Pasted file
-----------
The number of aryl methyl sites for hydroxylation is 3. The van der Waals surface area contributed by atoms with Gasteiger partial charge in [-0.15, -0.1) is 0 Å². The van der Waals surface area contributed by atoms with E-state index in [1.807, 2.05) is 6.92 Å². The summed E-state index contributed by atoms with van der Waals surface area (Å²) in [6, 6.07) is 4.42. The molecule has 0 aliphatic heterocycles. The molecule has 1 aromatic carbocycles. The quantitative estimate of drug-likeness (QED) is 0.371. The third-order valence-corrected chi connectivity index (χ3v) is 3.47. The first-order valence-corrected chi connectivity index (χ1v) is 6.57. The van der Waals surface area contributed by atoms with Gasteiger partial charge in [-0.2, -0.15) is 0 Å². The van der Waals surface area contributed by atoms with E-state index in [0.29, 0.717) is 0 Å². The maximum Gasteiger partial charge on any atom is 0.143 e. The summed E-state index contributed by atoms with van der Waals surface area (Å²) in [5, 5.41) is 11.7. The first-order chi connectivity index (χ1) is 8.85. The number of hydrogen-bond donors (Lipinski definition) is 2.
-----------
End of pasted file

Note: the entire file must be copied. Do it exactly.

The number of aryl methyl sites for hydroxylation is 3. The van der Waals surface area contributed by atoms with Gasteiger partial charge in [-0.15, -0.1) is 0 Å². The van der Waals surface area contributed by atoms with E-state index in [1.807, 2.05) is 6.92 Å². The summed E-state index contributed by atoms with van der Waals surface area (Å²) in [6, 6.07) is 4.42. The molecule has 0 aliphatic heterocycles. The molecule has 1 aromatic carbocycles. The quantitative estimate of drug-likeness (QED) is 0.371. The third-order valence-corrected chi connectivity index (χ3v) is 3.47. The first-order valence-corrected chi connectivity index (χ1v) is 6.57. The van der Waals surface area contributed by atoms with Gasteiger partial charge in [-0.2, -0.15) is 0 Å². The van der Waals surface area contributed by atoms with E-state index in [0.29, 0.717) is 0 Å². The maximum Gasteiger partial charge on any atom is 0.143 e. The summed E-state index contributed by atoms with van der Waals surface area (Å²) in [5, 5.41) is 11.7. The first-order chi connectivity index (χ1) is 8.85. The number of hydrogen-bond donors (Lipinski definition) is 2.